The private capital funds industry is often criticised for being behind the curve when it comes to tech. And in some ways that criticism is warranted - put a private equity firm’s tech capabilities next to that of a bank and one is certainly less advanced.
In response to this, many have cited a lack of tailored tech solutions for private capital funds. Indeed, until very recently, there were a handful of incumbent tech solutions that most firms had to adopt in the face of having no other options.
That has changed dramatically in the last few years. A quick glance at the shortlist for The Drawdown Awards this year highlights the sheer number of tech solutions that have recently cropped up, aiming to bridge the industry’s tech delta.
So if private funds now have a range of tech solutions available - why is there still a lag?
Could it be a people problem? Private capital funds are staffed, largely, with investment professionals. While the operational function has grown in recent years, the number of tech-focused professionals remains sparse.
Furthermore, the limited number of tech professionals in private capital funds are working alongside investment professionals, and both parties have very different ways of thinking.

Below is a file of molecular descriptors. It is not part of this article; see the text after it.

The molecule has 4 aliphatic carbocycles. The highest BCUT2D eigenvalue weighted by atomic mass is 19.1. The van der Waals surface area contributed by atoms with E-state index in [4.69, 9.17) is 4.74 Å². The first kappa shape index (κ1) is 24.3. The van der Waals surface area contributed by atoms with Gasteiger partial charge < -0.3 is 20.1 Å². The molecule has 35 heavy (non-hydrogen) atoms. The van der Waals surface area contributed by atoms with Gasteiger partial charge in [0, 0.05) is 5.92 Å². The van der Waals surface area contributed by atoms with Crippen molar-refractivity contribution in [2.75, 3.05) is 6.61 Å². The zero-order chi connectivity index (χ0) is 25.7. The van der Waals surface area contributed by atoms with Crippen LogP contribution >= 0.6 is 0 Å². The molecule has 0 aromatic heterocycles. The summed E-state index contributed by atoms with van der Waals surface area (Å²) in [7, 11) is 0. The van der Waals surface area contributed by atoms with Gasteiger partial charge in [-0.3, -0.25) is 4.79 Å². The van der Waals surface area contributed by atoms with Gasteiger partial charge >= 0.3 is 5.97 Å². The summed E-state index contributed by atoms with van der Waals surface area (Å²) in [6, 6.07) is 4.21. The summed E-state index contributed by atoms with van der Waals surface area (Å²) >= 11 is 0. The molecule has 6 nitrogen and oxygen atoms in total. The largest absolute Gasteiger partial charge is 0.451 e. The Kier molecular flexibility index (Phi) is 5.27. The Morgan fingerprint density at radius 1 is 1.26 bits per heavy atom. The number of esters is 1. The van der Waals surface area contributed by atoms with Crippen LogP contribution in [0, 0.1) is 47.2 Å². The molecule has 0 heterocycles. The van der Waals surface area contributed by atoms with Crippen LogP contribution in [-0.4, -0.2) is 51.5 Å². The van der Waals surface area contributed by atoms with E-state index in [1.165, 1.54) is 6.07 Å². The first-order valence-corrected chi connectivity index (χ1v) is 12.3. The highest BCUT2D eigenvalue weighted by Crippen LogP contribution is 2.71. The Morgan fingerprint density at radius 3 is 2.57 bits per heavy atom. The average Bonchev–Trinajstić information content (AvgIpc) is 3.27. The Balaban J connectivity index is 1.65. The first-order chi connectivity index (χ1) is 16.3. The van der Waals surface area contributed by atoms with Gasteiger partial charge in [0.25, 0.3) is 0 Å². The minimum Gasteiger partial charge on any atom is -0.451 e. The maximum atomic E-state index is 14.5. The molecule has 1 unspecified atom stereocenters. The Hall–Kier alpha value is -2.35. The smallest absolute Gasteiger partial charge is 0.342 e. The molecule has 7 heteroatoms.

Kevin Muller, head of business change and services at Coller Capital (and one of our original Techworkers) frames this tension as ‘left to right thinking’, and ‘right to left thinking’.
“A lot of the conversations around tech come from left to right thinking, ie ‘We need a CRM system’, and when we start there we tend to fail because we’re not thinking about people. It’s more important to think about the outcomes first. For example, starting at the left, a reason you might put data into a CRM is to track contacts, leads and opportunities, where a simple spreadsheet isn’t manageable. Instead, we should start at the right and work backwards. Understand the desired outcomes, and then think about the people, the processes, and only then the right tech to underpin it all.”
Indeed, when it comes to private equity’s digital upgrade, the focus is far more on putting tech systems in place, rather than what is actually trying to be done. From a tech perspective, the focus is better placed on the business, on the operating model itself.
But for now, tech professionals working in private capital funds need to support each other. All are facing shared challenges, and until there is wholesale change in the way in which we think about how operating models for funds (don’t hold your breath), leaning on those who can sympathise at the least and offer solutions as best, is key.
“A big problem for tech professionals is that everyone is so busy; not many people are given the time and space to think about this. There’s so much pressure to just deliver. But I’m sure lots of people are thinking about new solutions and that’s why it’s so important to speak to peers who can help you leverage different thinking and ways of doing things,” says Muller.
And it is exactly for this reason that we created the Techwork; a ready made network for tech professionals in the industry to identify peers and find out what they are working on, what challenges they are facing and the outcomes they have achieved.